2018 Theses Doctoral
Very-Large-Scale-Integration Circuit Techniques in Internet-of-Things Applications
Heading towards the era of Internet-of-things (IoT) means both opportunity and challenge for the circuit-design community. In a system where billions of devices are equipped with the ability to sense, compute, communicate with each other and perform tasks in a coordinated manner, security and power management are among the most critical challenges.
Physically unclonable function (PUF) emerges as an important security primitive in hardware-security applications; it provides an object-specific physical identifier hidden within the intrinsic device variations, which is hard to expose and reproduce by adversaries. Yet, designing a compact PUF robust to noise, temperature and voltage remains a challenge.
This thesis presents a novel PUF design approach based on a pair of ultra-compact analog circuits whose output is proportional to absolute temperature. The proposed approach is demonstrated through two works: (1) an ultra-compact and robust PUF based on voltage-compensated proportional-to-absolute-temperature voltage generators that occupies 8.3× less area than the previous work with the similar robustness and twice the robustness of the previously most compact PUF design and (2) a technique to transform a 6T-SRAM array into a robust analog PUF with minimal overhead. In this work, similar circuit topology is used to transform a preexisting on-chip SRAM into a PUF, which further reduces the area in (1) with no robustness penalty.
In this thesis, we also explore techniques for power management circuit design.
Energy harvesting is an essential functionality in an IoT sensor node, where battery replacement is cost-prohibitive or impractical. Yet, existing energy-harvesting power management units (EH PMU) suffer from efficiency loss in the two-step voltage conversion: harvester-to-battery and battery-to-load. We propose an EH PMU architecture with hybrid energy storage, where a capacitor is introduced in addition to the battery to serve as an intermediate energy buffer to minimize the battery involvement in the system energy flow. Test-case measurements show as much as a 2.2× improvement in the end-to-end energy efficiency.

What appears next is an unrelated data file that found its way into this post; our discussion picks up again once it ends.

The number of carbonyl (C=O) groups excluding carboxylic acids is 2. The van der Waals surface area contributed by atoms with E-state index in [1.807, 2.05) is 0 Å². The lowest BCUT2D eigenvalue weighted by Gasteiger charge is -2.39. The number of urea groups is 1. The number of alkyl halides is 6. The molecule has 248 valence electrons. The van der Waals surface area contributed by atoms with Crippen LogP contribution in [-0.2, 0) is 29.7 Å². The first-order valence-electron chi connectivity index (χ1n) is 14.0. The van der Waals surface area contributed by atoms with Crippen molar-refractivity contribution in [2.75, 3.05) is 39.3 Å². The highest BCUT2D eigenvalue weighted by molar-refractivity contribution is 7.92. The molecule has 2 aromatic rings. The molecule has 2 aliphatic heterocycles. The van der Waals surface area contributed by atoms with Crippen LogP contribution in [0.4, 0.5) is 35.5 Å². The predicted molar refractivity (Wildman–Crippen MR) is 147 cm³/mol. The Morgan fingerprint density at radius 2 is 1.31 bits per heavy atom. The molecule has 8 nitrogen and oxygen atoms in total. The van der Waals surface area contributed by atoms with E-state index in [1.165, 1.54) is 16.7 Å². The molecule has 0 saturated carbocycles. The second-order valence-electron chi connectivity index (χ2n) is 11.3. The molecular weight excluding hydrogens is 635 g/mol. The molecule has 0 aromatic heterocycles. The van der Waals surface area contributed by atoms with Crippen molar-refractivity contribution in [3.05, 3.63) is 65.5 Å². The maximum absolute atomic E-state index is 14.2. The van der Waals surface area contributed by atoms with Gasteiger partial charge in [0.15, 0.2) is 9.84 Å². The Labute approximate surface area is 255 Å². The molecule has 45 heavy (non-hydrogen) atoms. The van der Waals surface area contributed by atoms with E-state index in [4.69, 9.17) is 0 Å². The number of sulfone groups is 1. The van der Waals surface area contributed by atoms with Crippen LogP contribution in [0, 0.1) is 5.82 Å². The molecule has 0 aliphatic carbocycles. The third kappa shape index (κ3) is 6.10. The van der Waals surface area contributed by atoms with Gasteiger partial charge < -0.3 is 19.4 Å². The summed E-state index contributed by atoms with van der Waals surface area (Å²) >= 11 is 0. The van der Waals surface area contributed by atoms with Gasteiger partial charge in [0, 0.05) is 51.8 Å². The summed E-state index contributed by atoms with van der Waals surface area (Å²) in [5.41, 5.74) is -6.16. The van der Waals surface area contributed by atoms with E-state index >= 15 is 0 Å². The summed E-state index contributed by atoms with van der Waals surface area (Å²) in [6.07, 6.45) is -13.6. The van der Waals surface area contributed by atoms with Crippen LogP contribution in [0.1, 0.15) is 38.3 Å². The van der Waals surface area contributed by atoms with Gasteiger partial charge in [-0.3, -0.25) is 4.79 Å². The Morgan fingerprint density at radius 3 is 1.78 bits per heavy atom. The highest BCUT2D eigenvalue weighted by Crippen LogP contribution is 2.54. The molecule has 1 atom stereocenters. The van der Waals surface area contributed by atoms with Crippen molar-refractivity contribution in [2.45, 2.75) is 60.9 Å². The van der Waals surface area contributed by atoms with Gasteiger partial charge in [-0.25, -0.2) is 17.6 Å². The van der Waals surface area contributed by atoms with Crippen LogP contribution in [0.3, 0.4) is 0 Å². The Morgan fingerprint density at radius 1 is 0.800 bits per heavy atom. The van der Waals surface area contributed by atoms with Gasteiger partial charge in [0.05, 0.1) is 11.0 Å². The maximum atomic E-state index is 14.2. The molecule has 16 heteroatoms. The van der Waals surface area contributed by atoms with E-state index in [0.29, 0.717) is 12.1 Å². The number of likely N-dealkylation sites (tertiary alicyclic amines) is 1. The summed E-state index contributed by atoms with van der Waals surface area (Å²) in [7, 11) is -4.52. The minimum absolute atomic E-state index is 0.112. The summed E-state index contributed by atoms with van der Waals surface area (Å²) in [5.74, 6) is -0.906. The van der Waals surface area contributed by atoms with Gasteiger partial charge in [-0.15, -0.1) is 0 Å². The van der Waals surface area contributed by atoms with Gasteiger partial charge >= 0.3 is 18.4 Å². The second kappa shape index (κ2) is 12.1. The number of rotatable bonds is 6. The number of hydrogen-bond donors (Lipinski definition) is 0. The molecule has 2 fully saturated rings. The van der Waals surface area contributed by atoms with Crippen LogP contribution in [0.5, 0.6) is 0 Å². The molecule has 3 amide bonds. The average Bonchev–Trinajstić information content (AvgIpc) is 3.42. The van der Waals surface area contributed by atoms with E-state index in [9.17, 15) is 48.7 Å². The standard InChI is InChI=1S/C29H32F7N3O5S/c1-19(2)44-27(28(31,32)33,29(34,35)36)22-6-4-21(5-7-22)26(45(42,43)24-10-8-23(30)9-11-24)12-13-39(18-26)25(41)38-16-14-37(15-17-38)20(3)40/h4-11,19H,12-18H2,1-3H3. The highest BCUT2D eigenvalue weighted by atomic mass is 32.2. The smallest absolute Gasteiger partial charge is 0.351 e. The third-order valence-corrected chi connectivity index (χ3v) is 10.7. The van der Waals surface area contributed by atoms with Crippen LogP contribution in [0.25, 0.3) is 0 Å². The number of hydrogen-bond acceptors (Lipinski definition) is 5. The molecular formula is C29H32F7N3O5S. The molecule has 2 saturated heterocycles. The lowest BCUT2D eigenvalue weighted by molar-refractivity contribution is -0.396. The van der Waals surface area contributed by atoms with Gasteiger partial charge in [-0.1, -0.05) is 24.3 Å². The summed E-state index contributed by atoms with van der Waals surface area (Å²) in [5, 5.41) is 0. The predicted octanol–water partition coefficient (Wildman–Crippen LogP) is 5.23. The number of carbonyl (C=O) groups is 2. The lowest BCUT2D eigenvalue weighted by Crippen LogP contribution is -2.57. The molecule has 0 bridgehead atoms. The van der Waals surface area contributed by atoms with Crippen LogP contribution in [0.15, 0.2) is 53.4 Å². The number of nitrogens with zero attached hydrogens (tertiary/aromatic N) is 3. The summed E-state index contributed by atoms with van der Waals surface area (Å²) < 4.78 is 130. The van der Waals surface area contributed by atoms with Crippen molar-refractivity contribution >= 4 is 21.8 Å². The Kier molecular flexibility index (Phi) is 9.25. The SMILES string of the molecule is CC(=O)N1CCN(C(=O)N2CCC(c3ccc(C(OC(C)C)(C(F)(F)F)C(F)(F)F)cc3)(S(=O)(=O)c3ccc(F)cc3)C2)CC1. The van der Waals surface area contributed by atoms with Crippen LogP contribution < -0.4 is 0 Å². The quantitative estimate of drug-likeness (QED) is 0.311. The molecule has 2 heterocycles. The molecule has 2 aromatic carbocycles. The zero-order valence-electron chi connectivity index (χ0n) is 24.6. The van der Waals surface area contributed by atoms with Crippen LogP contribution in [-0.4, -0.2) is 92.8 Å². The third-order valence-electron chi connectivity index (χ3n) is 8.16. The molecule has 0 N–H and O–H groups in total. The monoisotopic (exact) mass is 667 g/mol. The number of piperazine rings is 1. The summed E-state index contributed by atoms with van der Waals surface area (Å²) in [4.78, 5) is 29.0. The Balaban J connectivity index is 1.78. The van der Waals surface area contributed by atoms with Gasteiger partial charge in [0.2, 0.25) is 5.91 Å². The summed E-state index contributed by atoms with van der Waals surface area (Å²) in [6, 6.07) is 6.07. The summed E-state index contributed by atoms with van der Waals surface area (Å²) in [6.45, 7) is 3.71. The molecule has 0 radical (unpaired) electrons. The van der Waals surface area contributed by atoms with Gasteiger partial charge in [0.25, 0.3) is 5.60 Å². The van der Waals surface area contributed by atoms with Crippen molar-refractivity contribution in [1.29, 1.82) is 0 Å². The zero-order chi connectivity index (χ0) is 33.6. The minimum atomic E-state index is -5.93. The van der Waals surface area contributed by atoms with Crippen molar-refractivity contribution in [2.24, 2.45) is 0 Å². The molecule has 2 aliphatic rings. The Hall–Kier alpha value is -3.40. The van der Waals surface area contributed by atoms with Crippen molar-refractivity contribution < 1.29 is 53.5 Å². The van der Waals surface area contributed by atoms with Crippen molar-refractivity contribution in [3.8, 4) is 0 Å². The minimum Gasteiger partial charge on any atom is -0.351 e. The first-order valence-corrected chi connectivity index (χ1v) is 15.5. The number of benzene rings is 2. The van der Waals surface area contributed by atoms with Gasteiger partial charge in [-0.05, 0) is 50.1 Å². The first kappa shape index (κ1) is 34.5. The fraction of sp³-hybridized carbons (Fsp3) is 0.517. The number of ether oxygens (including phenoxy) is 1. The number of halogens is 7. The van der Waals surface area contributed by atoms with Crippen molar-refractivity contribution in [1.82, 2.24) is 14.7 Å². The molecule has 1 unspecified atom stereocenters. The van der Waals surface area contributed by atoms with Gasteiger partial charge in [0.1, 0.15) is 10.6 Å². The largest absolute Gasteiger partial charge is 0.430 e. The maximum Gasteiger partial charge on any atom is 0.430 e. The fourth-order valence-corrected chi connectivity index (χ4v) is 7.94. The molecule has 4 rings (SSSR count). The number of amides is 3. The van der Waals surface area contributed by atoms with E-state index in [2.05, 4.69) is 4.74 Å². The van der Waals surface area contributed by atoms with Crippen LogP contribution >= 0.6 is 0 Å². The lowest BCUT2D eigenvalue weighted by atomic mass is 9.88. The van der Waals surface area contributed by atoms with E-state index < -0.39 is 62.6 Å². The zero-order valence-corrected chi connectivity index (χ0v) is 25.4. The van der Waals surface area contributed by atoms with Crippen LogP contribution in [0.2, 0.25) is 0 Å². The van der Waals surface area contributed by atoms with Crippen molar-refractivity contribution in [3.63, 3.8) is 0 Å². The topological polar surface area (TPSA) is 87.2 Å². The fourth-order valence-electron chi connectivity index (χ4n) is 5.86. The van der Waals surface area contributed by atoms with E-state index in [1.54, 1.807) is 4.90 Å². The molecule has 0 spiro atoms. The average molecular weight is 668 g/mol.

In contrast, with the drastically reduced power consumption of IoT nodes that operates in the sub-threshold regime, adaptive dynamic voltage scaling (DVS) for supply-voltage margin removal, fully on-chip integration and high power conversion efficiency (PCE) are required in PMU designs. We present a PMU–load co-design based on a fully integrated switched-capacitor DC-DC converter (SC-DC) and hybrid error/replica-based regulation for a fully digital PMU control. The PMU is integrated with a neural spike processor (NSP) that achieves a record-low power consumption of 0.61 µW for 96 channels. A tunable replica circuit is added to assist the error regulation and prevent loss of regulation. With automatic energy-robustness co-optimization, the PMU can set the SC-DC’s optimal conversion ratio and switching frequency. The PMU achieves a PCE of 77.7% (72.2%) at VIN = 0.6 V (1 V) and at the NSP’s margin-free operating point.
- Li_columbia_0054D_14964.pdf application/pdf 2.73 MB Download File
More About This Work
- Academic Units
- Electrical Engineering
- Thesis Advisors
- Seok, Mingoo
- Ph.D., Columbia University
- Published Here
- October 18, 2018